Vancomycin-induced linear IgA bullous disease presenting as toxic epidermal necrolysis

Clin Exp Dermatol. 2004 Nov;29(6):633-6. doi: 10.1111/j.1365-2230.2004.01649.x.


Linear IgA bullous dermatosis (LABD) is a rare autoimmune vesiculobullous disorder characterized by variable clinical presentations that may mimic bullous pemphigoid, dermatitis herpetiformis, cicatricial pemphigoid and erythema multiforme. A few cases of drug-induced LABD that clinically resembled toxic epidermal necrolysis (TEN) have been reported. A subset of patients with LABD have been found to be drug-induced; the most common drug being vancomycin. The diagnosis of LABD is confirmed by the presence of a linear band of IgA along the basement membrane zone on direct immunofluorescence microscopy. We report a case of a 77-year-old man who presented to us with vancomycin-induced LABD that presented clinically as TEN. He had a complete recovery over a 3-week period following discontinuation of the vancomycin and the addition of oral dapsone therapy. It is important to be aware that drug-induced LABD can mimic TEN.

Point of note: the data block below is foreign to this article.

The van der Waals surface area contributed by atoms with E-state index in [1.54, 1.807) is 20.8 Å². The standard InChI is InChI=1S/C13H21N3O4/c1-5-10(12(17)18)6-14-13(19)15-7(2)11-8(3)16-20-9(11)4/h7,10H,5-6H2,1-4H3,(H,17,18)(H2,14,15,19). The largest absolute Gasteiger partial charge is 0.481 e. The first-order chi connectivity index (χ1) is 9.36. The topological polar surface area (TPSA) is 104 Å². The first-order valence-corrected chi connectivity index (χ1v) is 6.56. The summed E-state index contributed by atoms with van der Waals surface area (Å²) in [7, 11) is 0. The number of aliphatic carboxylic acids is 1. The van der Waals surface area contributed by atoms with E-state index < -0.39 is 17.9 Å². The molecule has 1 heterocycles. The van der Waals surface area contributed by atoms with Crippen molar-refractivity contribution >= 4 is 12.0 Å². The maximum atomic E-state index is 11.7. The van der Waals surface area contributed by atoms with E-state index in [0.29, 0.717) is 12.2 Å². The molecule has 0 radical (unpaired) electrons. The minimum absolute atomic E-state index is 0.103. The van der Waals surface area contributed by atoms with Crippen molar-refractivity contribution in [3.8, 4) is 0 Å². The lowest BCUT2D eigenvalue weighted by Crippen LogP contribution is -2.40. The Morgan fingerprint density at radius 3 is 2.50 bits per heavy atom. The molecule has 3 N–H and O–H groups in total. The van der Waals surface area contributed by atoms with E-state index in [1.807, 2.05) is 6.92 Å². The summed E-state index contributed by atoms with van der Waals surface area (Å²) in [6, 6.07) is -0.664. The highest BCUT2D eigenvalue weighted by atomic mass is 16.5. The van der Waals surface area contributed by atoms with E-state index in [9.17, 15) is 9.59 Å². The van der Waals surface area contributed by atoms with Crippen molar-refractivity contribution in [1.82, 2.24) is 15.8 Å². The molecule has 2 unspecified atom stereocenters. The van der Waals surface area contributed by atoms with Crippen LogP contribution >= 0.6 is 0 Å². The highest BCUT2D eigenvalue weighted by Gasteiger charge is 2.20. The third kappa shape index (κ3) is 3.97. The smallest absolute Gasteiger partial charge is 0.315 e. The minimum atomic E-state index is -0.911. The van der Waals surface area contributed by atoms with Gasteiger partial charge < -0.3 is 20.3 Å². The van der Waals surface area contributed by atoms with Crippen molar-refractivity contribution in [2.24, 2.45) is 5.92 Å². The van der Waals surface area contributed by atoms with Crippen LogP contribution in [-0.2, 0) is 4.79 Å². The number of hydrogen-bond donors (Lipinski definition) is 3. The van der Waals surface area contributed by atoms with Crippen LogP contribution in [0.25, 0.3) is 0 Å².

Publication types

  • Case Reports
  • Review

MeSH terms

  • Aged
  • Anti-Bacterial Agents / adverse effects
  • Autoimmune Diseases / chemically induced*
  • Autoimmune Diseases / diagnosis
  • Diagnosis, Differential
  • Humans
  • Immunoglobulin A / analysis
  • Male
  • Skin Diseases, Vesiculobullous / chemically induced*
  • Skin Diseases, Vesiculobullous / diagnosis
  • Stevens-Johnson Syndrome / diagnosis
  • Stevens-Johnson Syndrome / etiology*
  • Vancomycin / adverse effects*


  • Anti-Bacterial Agents
  • Immunoglobulin A
  • Vancomycin